by Amy Toledano
Scott Alan is a long-standing cult favourite amongst musical theatre enthusiasts and his most recent song cycle The Distance You Have Come weaves in his most popular numbers with some newer ones. But whilst this cast is stellar, the ‘story’ is a little bit of a stretch. It’s the songs and actors that make this show most enjoyable.
By Laura Kressly
I’m a sucker for inventive adaptations of Shakespeare plays, so Paper Cinema’s Macbeth, a live-action, silent movie version, is hugely appealing. For 90 minutes a team of five use handheld cameras, desk lamps and hand-drawn illustrations to broadcast the story in visual form onto a large screen. Accompanied by a Celtic-inspired, cinematic score, this graphic novel/stop motion/object manipulation telling is enchanting – until I ask my companion, a Dutch woman who doesn’t know Macbeth, what she thought.
by Jack Solloway
Elephant and Castle is a strange and precariously funny gig-theatre show about the lives of Lillian Henley, a musician and silent film pianist, and her teeth-grinding somnambulist husband, Tom Adams. Whilst this may sound a little far-fetched, the play is very much rooted in the performers’ own experiences. Acting out their relationship, using live music and verbatim sleep recordings, Elephant and Castle dramatizes the bizarre reality of Tom’s slow-wave sleep parasomnia and his relationship with Lillian.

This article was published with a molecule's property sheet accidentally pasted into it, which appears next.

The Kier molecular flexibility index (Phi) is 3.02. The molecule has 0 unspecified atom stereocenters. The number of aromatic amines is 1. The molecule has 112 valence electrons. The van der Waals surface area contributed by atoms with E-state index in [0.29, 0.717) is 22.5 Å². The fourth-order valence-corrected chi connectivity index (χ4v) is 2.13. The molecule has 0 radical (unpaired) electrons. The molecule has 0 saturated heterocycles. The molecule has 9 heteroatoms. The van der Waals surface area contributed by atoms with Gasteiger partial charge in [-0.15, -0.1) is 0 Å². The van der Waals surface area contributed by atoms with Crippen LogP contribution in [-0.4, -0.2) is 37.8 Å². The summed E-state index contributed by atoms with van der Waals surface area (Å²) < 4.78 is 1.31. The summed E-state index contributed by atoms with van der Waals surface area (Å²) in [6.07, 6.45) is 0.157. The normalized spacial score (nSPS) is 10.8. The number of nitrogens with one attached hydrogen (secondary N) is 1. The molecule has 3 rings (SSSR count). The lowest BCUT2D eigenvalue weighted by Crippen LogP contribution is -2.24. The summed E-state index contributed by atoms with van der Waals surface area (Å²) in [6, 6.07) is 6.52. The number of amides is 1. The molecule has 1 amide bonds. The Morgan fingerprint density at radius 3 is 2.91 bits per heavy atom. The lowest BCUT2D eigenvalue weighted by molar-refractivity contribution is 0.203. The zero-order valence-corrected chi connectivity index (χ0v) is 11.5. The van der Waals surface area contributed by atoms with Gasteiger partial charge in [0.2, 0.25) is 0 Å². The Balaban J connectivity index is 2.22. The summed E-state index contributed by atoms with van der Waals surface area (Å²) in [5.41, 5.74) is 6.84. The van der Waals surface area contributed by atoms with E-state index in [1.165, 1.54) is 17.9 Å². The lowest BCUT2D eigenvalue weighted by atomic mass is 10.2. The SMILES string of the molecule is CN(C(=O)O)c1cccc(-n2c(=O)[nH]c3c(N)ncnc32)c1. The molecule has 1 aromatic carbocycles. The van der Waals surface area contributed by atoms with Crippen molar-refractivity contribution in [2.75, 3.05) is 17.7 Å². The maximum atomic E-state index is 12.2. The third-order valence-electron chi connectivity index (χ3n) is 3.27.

by Maeve Campbell
The basement space in Shoreditch Town Hall is the perfect fit for Danusia Samal’s one-woman show about the ten years she spent busking on London underground platforms.
by Joanna Trainor
“Colm (Wilkinson) sucks the soul out of you when he sings”. Ramin Karimloo told host Seth Rudetsky on Friday night. Well, there’s also something about Karimloo’s voice that leaves you a bit awe-struck. Opening the show with the song he is perhaps best known for, “Til I Hear You Sing” from Love Never Dies makes everyone in the room holds their breath at the same time.
by Lara Alier
Enter a club, where the dim lights make it hard to know if it’s you dancing, or you’re just touching someone else’s limbs. Behind the bar there’s a tall man, with broad shoulders and strong arms, his black beard defining a perfect jaw. He doesn’t ask because he knows exactly what you need. That cocktail is Chicago.
by Laura Kressly
At the start of the millennium, Deborah is a teenager living on the edge of East London with her silent father and zealous Mormon mother. She feels suffocated by religion when she starts secondary school. But as she gets stuck into this new world, she meets Vyper and discovers Dizzee Rascal. Once her mind and her talent are unlocked by these two forces, her life is irrevocably changed for better and worse.